It’s time we talked about a delicate subject we feel very strongly about: where does all the leather used in fashion come from?
As we’re sure you can imagine, there are a whole lot of positions on the issue, and just as many truths: there are those who maintain that leather for clothing doesn’t kill any animals because it’s a waste by-product of the food industry; then there are those, like Stella McCartney, who regard leather as the main co-product of the food industry, contributing to the horrors associated with intensive animal farming. There are those who maintain that the tanning industry solves the problem of disposing of the hides of animals used for food; then there are those who say that the tanning industry has an extremely negative impact on the environment due to its highly polluting production processes.
Our stance is right there, in the middle, where there’s a conscious use of our resources, where our mission and that of many other businesses is to salvage waste from manufacturing and encourage research to find innovative products capable of reducing the environmental impacts associated with our products without detriment to their technical and aesthetic qualities.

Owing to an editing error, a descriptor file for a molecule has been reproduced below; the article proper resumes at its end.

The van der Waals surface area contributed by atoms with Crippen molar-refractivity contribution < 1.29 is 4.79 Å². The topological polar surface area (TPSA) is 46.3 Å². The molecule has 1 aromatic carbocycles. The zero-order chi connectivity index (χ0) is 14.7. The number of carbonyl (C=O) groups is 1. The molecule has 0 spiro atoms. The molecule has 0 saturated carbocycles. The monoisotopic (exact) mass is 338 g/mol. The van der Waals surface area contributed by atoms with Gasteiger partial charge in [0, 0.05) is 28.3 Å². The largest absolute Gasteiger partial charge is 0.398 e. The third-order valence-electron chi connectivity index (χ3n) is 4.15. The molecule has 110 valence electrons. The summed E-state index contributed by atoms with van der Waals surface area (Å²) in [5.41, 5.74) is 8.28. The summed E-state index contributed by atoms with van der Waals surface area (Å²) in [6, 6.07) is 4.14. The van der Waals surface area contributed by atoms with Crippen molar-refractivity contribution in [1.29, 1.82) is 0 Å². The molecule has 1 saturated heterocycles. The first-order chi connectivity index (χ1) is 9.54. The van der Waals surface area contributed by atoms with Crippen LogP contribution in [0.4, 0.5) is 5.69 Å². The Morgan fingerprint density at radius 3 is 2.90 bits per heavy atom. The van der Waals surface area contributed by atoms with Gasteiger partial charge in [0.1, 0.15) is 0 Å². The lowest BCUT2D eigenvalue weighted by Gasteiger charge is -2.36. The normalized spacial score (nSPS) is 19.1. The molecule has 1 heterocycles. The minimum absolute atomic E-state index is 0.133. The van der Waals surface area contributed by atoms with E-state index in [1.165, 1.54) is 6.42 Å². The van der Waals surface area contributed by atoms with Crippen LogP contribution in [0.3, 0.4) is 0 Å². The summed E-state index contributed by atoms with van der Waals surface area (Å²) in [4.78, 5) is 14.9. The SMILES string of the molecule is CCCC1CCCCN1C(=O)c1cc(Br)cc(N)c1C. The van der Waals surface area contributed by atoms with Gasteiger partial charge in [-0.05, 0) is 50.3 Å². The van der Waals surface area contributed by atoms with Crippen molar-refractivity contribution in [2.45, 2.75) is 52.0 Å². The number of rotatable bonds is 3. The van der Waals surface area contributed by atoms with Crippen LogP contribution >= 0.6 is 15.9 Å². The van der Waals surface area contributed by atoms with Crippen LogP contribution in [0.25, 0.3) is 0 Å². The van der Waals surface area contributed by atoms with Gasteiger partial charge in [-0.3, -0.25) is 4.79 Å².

The tanning industry
The tanning industry is the “sector of industry that produces skins and leather, recovering and enhancing a by-product of the food industry: raw animal hide from the slaughterhouse.”
Most leather used in the fashion industry comes from food industry waste. It’s a different matter when it comes to exotic skins, such as snake, python, ermine, seal, kangaroo, and crocodile: the animal is killed for its skin, which is considered the most valuable part of the animal.
Tanning originally came about as an industrial process recycling a secondary product that would otherwise end up being sent to landfill, but the steps in its production cycle are critically important, in terms of everything from energy consumption to the disposal of processing waste, through to the emission of dust and vapour into the atmosphere, and release of heavy metals into water.
But even the tanning industry, an inherently pollution-heavy process, can tap into an environmentally sustainable side.
A virtuous example: Favini
The Favini company uses leather processing waste to produce Remake, the 100% biodegradable, recyclable eco-friendly leather paper designed for quality printing and luxury packaging.
Complex processing successfully upcycles waste materials into a product of higher value.
Greenhouse gas emissions are over 25% lower in the production of Remake compared to paper with the same properties. What emissions can’t be avoided are entirely offset with Carbon Credits that Favini buys to fund activities aimed at improving the environment, capable of absorbing CO2 in the atmosphere.
The leather industry’s leftovers are currently used in the production of regenerated leather, as fertilizers, with a part ending up in landfills. Favini has developed a new treatment for leather scraps to obtain a recyclable, compostable product that can be made using traditional paper manufacturing processes.